Third, do note that moral claims almost always involve factual claims as well, and it is these latter that lead to differences, not the morality as such. For example, people are divided on the morality of abortion, but everyone agrees that killing other human beings for convenience is wrong. The division is over the definition of a human being. I fully expect that societies that have different views from ours about the nature of women and gays and whatever will have different moral codes about women and gays and whatever. It is not the morality itself that is different.

Now, going back to the main list, and picking up the third point to be made, note that in this discussion, there is something of an equivocation about the word “subjective.” If you place “subjective” in opposition to “objective” and mean by the latter something external, then clearly the kind of ethics I propose is subjective. I prefer the term “moral nonrealist,” because I want to use the word “subjective” in another way, namely where one says it is subjective whether or not one likes Brussels sprouts. That is a matter of choice. But it is not subjective whether you think sodomizing little boys is right or wrong. That is not a matter of choice. (You can choose whether or not to do it, but that is a different thing. The morality itself is not up for grabs.)

My position is that evolutionary biology lays on us certain absolutes. These are adaptations brought on by natural selection to make us functioning social beings. It is in this sense that I claim that morality is not subjective. (Although it is a societal thing, I am a hard-line individual selectionist, so don’t try to get me on that one. Selfish genes do not necessarily mean selfish people.)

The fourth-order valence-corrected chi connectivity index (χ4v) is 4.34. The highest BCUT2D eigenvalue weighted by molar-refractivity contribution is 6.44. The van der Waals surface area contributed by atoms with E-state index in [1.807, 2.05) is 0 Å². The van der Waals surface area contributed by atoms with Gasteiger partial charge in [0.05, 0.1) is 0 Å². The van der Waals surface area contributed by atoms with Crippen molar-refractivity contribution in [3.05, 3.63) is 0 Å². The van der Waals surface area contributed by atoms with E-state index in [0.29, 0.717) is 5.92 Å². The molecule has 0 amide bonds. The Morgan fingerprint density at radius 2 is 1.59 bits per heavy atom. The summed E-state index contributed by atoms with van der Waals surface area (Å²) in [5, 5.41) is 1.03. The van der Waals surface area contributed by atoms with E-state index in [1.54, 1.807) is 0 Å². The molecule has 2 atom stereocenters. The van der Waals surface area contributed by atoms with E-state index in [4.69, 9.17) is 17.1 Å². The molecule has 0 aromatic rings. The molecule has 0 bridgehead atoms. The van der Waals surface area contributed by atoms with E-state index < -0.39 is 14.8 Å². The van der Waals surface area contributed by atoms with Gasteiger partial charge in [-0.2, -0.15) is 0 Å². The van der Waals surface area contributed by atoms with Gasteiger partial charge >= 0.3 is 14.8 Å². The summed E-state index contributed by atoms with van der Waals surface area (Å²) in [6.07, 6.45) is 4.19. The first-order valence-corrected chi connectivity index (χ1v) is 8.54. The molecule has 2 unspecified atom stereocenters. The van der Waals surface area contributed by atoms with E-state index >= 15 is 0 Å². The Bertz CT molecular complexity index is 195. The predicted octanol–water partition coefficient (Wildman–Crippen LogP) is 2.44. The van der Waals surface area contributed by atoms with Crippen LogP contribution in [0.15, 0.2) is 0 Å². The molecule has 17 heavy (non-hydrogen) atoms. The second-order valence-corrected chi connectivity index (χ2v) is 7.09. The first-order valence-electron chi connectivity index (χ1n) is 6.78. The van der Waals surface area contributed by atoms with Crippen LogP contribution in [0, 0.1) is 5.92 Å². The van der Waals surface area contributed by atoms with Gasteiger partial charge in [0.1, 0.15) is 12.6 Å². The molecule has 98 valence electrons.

You may complain that this is not enough. You want a firmer foundation—meaning you still want some outside foundation—for morality. I cannot give you that. Ultimately, I am a Humean. Philosophy leads to skepticism (about foundations), but thank God psychology rescues us.

I dine, I play a game of backgammon, I converse, and am merry with my friends; and when after three or four hours’ amusement, I would return to these speculations, they appear so cold, and strained, and ridiculous, that I cannot find in my heart to enter into them any farther.
Here then I find myself absolutely and necessarily determined to live, and talk, and act like other people in the common affairs of life.

To be candid, if the alternative is God—especially if it is the God of the Cardinal Archbishop of Chicago, who has just likened a gay-pride march to a Ku Klux Klan rally—I want no part of it. Once again, to quote John Stuart Mill:

In everyday life I know what to call right or wrong, because I can plainly see its rightness or wrongness. Now if a god requires that what I ordinarily call wrong in human behavior I must call right because he does it; or that what I ordinarily call wrong I must call right because he so calls it, even though I do not see the point of it; and if by refusing to do so, he can sentence me to hell, to hell I will gladly go.